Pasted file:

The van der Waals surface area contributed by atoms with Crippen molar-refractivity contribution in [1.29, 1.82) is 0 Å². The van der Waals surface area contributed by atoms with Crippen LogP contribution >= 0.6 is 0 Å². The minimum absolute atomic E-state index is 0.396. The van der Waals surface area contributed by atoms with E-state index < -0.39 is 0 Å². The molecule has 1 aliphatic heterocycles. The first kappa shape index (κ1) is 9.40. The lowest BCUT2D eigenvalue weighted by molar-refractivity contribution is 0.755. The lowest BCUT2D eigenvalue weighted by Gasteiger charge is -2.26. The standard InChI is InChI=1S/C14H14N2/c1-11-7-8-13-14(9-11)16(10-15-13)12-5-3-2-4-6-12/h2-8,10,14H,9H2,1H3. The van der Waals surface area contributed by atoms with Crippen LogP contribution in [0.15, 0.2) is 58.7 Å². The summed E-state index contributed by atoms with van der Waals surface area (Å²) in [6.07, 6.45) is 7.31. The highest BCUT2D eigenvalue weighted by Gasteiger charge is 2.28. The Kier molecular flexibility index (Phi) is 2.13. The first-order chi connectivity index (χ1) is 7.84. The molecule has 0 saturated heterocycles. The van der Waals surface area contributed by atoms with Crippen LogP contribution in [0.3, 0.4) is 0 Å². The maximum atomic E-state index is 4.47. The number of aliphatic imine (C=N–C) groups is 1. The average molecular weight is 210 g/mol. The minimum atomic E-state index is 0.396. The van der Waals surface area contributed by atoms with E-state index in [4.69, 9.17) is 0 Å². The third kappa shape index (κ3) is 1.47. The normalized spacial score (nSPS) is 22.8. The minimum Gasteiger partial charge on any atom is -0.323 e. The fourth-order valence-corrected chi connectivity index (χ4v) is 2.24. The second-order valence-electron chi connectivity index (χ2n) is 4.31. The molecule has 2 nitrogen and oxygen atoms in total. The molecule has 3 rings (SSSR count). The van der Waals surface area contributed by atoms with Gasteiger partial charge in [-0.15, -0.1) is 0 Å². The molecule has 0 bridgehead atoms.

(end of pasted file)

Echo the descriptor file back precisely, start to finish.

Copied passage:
The van der Waals surface area contributed by atoms with Crippen molar-refractivity contribution in [1.29, 1.82) is 0 Å². The van der Waals surface area contributed by atoms with Crippen LogP contribution >= 0.6 is 0 Å². The minimum absolute atomic E-state index is 0.396. The van der Waals surface area contributed by atoms with E-state index < -0.39 is 0 Å². The molecule has 1 aliphatic heterocycles. The first kappa shape index (κ1) is 9.40. The lowest BCUT2D eigenvalue weighted by molar-refractivity contribution is 0.755. The lowest BCUT2D eigenvalue weighted by Gasteiger charge is -2.26. The standard InChI is InChI=1S/C14H14N2/c1-11-7-8-13-14(9-11)16(10-15-13)12-5-3-2-4-6-12/h2-8,10,14H,9H2,1H3. The van der Waals surface area contributed by atoms with Crippen LogP contribution in [0.15, 0.2) is 58.7 Å². The summed E-state index contributed by atoms with van der Waals surface area (Å²) in [6.07, 6.45) is 7.31. The highest BCUT2D eigenvalue weighted by Gasteiger charge is 2.28. The Kier molecular flexibility index (Phi) is 2.13. The first-order chi connectivity index (χ1) is 7.84. The molecule has 0 saturated heterocycles. The van der Waals surface area contributed by atoms with Crippen LogP contribution in [0.3, 0.4) is 0 Å². The maximum atomic E-state index is 4.47. The number of aliphatic imine (C=N–C) groups is 1. The average molecular weight is 210 g/mol. The minimum atomic E-state index is 0.396. The van der Waals surface area contributed by atoms with E-state index in [4.69, 9.17) is 0 Å². The third kappa shape index (κ3) is 1.47. The normalized spacial score (nSPS) is 22.8. The minimum Gasteiger partial charge on any atom is -0.323 e. The fourth-order valence-corrected chi connectivity index (χ4v) is 2.24. The second-order valence-electron chi connectivity index (χ2n) is 4.31. The molecule has 2 nitrogen and oxygen atoms in total. The molecule has 3 rings (SSSR count). The van der Waals surface area contributed by atoms with Gasteiger partial charge in [-0.15, -0.1) is 0 Å². The molecule has 0 bridgehead atoms.